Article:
On July 4, 1976, as America celebrated the 200th anniversary of their successful rebellion against England, a new musical revolution was taking root in Britain as the Clash made their live debut.

"The first gig we ever played was at what we used to call the Mucky Duck in Shefield," recalled guitarist/singer Joe Strummer in the band bio The Clash. "The line-up was Terry Chimes, Paul Simonon, Mick Jones, myself and Keith Levene, so we had a three guitar set-up." Though they charmingly nicknamed the venue the Mucky Duck, it was actually the Black Swan. The headliner that eventful evening was the Sex Pistols.

Just three months prior, Strummer and his previous band, a pub-rock outfit named the 101ers, had shared the stage with the Pistols at the Nashville Room. It was at that gig that Strummer saw the writing on the wall. “Five seconds into [the Sex Pistols'] first song, I just knew we were like yesterday’s papers. I mean, we were over," he recalled. It didn't take Strummer long to quit the 101ers and join the Clash, who he felt could go toe-to-toe with punk's new standard-bearers.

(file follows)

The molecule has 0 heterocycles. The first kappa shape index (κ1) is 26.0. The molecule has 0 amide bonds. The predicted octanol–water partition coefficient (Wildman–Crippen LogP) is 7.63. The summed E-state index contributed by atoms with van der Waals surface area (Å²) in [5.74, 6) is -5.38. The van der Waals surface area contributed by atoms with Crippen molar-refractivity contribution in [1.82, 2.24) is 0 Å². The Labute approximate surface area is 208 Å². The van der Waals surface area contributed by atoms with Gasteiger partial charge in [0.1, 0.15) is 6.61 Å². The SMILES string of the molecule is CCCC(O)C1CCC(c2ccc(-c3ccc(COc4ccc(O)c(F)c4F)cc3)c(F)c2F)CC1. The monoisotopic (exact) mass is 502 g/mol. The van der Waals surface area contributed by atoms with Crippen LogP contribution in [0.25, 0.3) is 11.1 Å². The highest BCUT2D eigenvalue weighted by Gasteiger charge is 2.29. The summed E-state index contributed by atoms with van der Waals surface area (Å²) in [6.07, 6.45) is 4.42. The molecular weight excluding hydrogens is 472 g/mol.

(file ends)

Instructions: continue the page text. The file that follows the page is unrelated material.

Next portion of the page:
Based on reviews of the Clash's first show, the music press quickly agreed with his assessment. "[They are] the first band to come along who'll really frighten the Sex Pistols," read the headline in the music paper Sounds. (Keep in mind, the Sex Pistols hadn't even made national headlines yet, but the music press were already setting the two groups up as rivals.)

"What hits first is the gut-curdling power of them," wrote Giovanini Dadomo in that Sounds review. "It's like the gleaming and totally unstoppable bastard son of the Pistols and the Ramones with the firepower of Status Quo. I think a hell of a lot of people are going to be knocked out by them. Exciting isn't the word for it."

"It was the first time I'd ever played onstage," said bassist Paul Simonon. "But the moment we walked onstage it was like I was in my living room. I felt really comfortable." The show went off without a hitch, other than some minor tuning issues. "Mick (Jones) had come over to tune my guitar but it didn't bother me," Simonon recalled. "I just wanted to jump around, but Mick wanted to be in tune."

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